I’m in Texas the next two weeks, and while I’m here, I thought I’d drive around some of my old haunts and photograph places that turn up in my Texas fiction. I did a little of that when I was last in Texas, back in April 2012. That’s when I took these photos. They relate to my story “Barefoot in the Guadalupe“:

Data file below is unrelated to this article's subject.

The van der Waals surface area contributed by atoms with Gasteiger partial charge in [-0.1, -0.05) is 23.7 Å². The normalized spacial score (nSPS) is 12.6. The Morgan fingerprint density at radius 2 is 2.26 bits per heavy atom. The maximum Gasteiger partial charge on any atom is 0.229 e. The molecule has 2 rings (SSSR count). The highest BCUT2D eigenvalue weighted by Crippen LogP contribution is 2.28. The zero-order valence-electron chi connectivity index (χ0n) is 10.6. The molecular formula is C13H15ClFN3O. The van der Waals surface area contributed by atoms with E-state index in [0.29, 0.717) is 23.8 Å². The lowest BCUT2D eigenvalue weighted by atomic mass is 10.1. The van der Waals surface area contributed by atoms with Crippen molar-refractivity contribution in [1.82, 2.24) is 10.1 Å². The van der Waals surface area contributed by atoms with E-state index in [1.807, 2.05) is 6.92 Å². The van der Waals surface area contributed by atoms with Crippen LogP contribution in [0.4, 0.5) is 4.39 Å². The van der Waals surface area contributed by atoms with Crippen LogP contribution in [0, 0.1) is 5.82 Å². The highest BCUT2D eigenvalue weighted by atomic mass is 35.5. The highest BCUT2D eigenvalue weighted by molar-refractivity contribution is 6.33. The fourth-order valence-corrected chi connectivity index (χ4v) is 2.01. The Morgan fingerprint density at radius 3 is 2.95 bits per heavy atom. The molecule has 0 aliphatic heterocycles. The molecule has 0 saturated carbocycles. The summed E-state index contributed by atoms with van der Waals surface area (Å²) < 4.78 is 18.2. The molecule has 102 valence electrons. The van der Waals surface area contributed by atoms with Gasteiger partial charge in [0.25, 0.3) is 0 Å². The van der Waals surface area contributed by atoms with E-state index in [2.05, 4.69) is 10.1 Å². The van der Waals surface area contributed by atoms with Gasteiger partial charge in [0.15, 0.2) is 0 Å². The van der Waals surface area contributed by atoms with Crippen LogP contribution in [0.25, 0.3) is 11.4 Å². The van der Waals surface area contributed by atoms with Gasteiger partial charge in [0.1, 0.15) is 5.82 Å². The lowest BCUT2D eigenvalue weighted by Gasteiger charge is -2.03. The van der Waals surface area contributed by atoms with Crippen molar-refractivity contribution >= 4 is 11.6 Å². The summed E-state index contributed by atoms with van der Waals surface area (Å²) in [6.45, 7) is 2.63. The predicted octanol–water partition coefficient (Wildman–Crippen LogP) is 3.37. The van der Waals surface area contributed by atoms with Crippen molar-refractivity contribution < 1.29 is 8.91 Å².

I took the Datsun out into the backroads, weaving fast through the cedar clutches beyond the highway. I was due at work that afternoon, but I didn’t even bother calling in. I just let the trees wash past, the post-and-wire fences, the goats and small cattle. I hit 27 west and got out past Comfort, the windows down. Driven fast like that, the curves winding around the hills were a constant surprise — I never knew if a deer would run into the road, an armadillo would wander under my tires, a pick-up would barrel into my lane. It didn’t matter. I wanted surprise, not what lay behind the hills but the hills themselves, hulking blanks that told me nothing. Then, at Center Point, I veered south toward the bridge and parked nose-down in a gully that led to the Guadalupe. I slid down a rock-and-dirt embankment, jumped onto a huge rock nested in the riverbank, and sat down. A pick-up rumbled overhead, a bass beat thumping the bridge, and then, everything settled. The Guadalupe was thin here, thinner than usual. I pulled off my shoes and tugged my pants up my calf, past the knee, a warm breeze through my leg hairs. I took my socks off and stuffed them in my shoes. I bounced my feet on the rock a few times, imagining pedals. Then I lay back on the rock, knees bent and eyes to the treetops, and I threw my arms behind my head. I could hear the water whispering over the tiny river stones, the same way I could hear the blood moving through my ears. Without sitting up, I dropped one leg over the lip of the big rock, then my other leg, knees on the edge and my bare feet hanging over what was left of the water, my toes still a good twelve inches above the water but it was close enough.